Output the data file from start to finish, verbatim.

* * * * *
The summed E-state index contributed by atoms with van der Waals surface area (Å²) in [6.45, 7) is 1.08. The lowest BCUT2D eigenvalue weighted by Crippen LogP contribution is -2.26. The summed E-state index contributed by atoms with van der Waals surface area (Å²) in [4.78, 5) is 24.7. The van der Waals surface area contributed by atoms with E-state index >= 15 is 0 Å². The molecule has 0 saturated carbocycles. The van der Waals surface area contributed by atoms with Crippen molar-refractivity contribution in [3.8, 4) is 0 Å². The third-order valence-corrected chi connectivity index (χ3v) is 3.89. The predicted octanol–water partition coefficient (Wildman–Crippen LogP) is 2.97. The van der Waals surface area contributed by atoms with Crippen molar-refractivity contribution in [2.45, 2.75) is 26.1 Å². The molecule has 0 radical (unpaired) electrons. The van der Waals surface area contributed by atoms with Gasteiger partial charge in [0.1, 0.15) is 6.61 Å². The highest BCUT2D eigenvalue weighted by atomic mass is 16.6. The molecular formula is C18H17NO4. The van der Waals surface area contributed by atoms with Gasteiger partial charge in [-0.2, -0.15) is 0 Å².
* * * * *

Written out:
The summed E-state index contributed by atoms with van der Waals surface area (Å²) in [6.45, 7) is 1.08. The lowest BCUT2D eigenvalue weighted by Crippen LogP contribution is -2.26. The summed E-state index contributed by atoms with van der Waals surface area (Å²) in [4.78, 5) is 24.7. The van der Waals surface area contributed by atoms with E-state index >= 15 is 0 Å². The molecule has 0 saturated carbocycles. The van der Waals surface area contributed by atoms with Crippen molar-refractivity contribution in [3.8, 4) is 0 Å². The third-order valence-corrected chi connectivity index (χ3v) is 3.89. The predicted octanol–water partition coefficient (Wildman–Crippen LogP) is 2.97. The van der Waals surface area contributed by atoms with Crippen molar-refractivity contribution in [2.45, 2.75) is 26.1 Å². The molecule has 0 radical (unpaired) electrons. The van der Waals surface area contributed by atoms with Gasteiger partial charge in [0.1, 0.15) is 6.61 Å². The highest BCUT2D eigenvalue weighted by atomic mass is 16.6. The molecular formula is C18H17NO4. The van der Waals surface area contributed by atoms with Gasteiger partial charge in [-0.2, -0.15) is 0 Å².